In response to a recent statutory requirement, the Department of Defense issued a report on the method of selecting court members, including an examination of alternatives such as random selection. Department of Defense, Joint Service Committee on Military Justice, Report on the Method of Selection of Members of the Armed Forces to Serve on Courts-Martial (1999) (hereafter "DoD Report"). See Strom Thurmond National Defense Authorization Act for Fiscal Year 1999, Pub. L. No. 105-261, § 552, 112 Stat. 1920, 2023 (1998). The report discussed whether a modified form of "random selection" could be implemented in a manner consistent with the convening authority’s responsibility personally to select those "best qualified" to serve as panel members. Under such a modified system: (1) the convening authority would establish criteria for identifying those "best qualified" to serve as members; (2) a proposed panel would be randomly selected from among those identified as "best qualified"; and (3) the convening authority would then exercise discretion as to whether such members should be detailed as panel members. DoD Report at 26-27. Our Court has suggested in dicta that such process would comport with Article 25, United States v. Smith, 27 MJ 242, 249 (1988), but Smith did not involve a random selection procedure, and the DoD Report did not recommend random selection, even in such a modified form.

The DoD Report endorsed the current system of detailing panel members, noting that Article 25 requires the convening authority "personally" to select the court members. DoD Report at 11. The report noted that the convening authority may consider lists forwarded by staff and that, to "ensure that no prospective service members are systematically excluded, convening authorities are advised that they are not limited to the list of nominees forwarded for consideration." Id. n. 30. The report observed that the "best qualified" criteria in Article 25(d)(2) --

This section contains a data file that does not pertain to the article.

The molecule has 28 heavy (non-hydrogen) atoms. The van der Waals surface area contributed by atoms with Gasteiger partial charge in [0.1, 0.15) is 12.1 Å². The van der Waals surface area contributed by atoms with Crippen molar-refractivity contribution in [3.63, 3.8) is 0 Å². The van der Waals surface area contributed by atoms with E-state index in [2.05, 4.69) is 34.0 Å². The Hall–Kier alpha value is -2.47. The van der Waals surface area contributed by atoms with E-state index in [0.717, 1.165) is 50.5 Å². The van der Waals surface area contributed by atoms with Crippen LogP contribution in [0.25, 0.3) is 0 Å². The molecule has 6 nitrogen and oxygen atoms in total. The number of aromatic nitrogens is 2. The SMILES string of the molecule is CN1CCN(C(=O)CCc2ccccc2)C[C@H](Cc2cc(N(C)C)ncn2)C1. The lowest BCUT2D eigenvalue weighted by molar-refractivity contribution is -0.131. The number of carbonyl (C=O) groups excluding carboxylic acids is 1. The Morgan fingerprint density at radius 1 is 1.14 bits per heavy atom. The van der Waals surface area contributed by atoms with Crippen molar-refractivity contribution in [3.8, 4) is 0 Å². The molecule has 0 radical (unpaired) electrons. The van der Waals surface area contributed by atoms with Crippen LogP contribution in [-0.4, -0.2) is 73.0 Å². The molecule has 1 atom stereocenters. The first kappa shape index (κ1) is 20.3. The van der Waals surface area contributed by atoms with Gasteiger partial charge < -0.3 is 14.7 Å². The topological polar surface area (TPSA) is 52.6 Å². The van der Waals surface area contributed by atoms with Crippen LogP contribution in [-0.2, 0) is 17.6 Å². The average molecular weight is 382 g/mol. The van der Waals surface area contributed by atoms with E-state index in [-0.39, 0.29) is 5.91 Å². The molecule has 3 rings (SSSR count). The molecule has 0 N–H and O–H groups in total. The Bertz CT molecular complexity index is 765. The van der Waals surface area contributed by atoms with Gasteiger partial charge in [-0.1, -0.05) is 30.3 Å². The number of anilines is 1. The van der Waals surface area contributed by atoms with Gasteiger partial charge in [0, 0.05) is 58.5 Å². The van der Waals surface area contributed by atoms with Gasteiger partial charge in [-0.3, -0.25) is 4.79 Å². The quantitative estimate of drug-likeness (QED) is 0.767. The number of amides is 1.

ensure[s] the highest caliber personnel [are] available to serve as court-martial members. This represents a significant protection for the accused. Moreover, the "best qualified" court-martial members presumably reach fair and accurate verdicts more efficiently. Id. at 12 (footnote omitted). The report added: The fact-finding, sentencing, and judicial roles of court-martial members require a high degree of competence -- providing an important protection for the accused service member. Id. n. 33.

With respect to the relationship between staff nominations and convening authority selections, the report noted:

The current practices used by the Services promote the selection of the best qualified court-martial members. Using subordinate commander nominations enhances the competency of court-martial members by repeated application of the Article 25(d)(2), UCMJ, criteria. First, subordinate commanders, who are in the best position to evaluate their personnel, nominate their most competent and available service members for possible court-martial duty based upon the Article 25(d)(2), UCMJ, criteria. The convening authority applies the Article 25(d)(2), UCMJ, criteria a second time when selecting court-martial members. An advantage of this process is that it permits the convening authority to rely upon the advice and recommendations of subordinate commanders before applying his or her own judgment and assessment to ensure the best qualified and most competent service members serve on courts-martial. Id. at 18. The report underscored the need for the convening authority to make a personal assessment, rather than rely solely on staff recommendations, because "some subordinate commanders may nominate personnel who are merely most available, rather than most qualified." Id.